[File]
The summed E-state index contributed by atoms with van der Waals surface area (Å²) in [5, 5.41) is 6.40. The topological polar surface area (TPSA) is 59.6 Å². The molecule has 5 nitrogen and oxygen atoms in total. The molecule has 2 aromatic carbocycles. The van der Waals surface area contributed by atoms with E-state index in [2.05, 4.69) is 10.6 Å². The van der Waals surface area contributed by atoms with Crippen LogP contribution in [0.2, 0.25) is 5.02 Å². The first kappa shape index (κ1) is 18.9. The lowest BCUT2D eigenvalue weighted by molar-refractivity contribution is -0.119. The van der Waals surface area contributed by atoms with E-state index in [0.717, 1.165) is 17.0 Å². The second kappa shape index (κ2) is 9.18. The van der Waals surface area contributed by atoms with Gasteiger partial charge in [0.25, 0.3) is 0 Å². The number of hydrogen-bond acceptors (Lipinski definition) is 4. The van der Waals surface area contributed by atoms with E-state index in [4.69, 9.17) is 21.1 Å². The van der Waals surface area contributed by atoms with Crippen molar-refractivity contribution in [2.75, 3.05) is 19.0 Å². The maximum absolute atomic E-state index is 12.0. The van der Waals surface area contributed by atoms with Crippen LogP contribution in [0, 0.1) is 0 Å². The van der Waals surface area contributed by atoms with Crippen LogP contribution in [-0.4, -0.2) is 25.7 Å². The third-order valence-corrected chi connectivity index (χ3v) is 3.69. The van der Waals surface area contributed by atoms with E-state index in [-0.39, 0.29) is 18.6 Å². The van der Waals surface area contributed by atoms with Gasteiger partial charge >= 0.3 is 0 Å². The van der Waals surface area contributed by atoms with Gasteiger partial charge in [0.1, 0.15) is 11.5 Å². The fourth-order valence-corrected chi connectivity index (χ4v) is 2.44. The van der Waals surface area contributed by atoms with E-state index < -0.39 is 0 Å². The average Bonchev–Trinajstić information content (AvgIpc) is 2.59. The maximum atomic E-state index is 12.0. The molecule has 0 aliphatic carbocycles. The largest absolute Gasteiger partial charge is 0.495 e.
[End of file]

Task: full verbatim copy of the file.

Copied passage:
The summed E-state index contributed by atoms with van der Waals surface area (Å²) in [5, 5.41) is 6.40. The topological polar surface area (TPSA) is 59.6 Å². The molecule has 5 nitrogen and oxygen atoms in total. The molecule has 2 aromatic carbocycles. The van der Waals surface area contributed by atoms with E-state index in [2.05, 4.69) is 10.6 Å². The van der Waals surface area contributed by atoms with Crippen LogP contribution in [0.2, 0.25) is 5.02 Å². The first kappa shape index (κ1) is 18.9. The lowest BCUT2D eigenvalue weighted by molar-refractivity contribution is -0.119. The van der Waals surface area contributed by atoms with E-state index in [0.717, 1.165) is 17.0 Å². The second kappa shape index (κ2) is 9.18. The van der Waals surface area contributed by atoms with Gasteiger partial charge in [0.25, 0.3) is 0 Å². The number of hydrogen-bond acceptors (Lipinski definition) is 4. The van der Waals surface area contributed by atoms with E-state index in [4.69, 9.17) is 21.1 Å². The van der Waals surface area contributed by atoms with Crippen molar-refractivity contribution in [2.75, 3.05) is 19.0 Å². The maximum absolute atomic E-state index is 12.0. The van der Waals surface area contributed by atoms with Crippen LogP contribution in [0, 0.1) is 0 Å². The van der Waals surface area contributed by atoms with Crippen LogP contribution in [-0.4, -0.2) is 25.7 Å². The third-order valence-corrected chi connectivity index (χ3v) is 3.69. The van der Waals surface area contributed by atoms with E-state index in [-0.39, 0.29) is 18.6 Å². The van der Waals surface area contributed by atoms with Gasteiger partial charge >= 0.3 is 0 Å². The van der Waals surface area contributed by atoms with Gasteiger partial charge in [0.1, 0.15) is 11.5 Å². The fourth-order valence-corrected chi connectivity index (χ4v) is 2.44. The van der Waals surface area contributed by atoms with E-state index < -0.39 is 0 Å². The average Bonchev–Trinajstić information content (AvgIpc) is 2.59. The maximum atomic E-state index is 12.0. The molecule has 0 aliphatic carbocycles. The largest absolute Gasteiger partial charge is 0.495 e.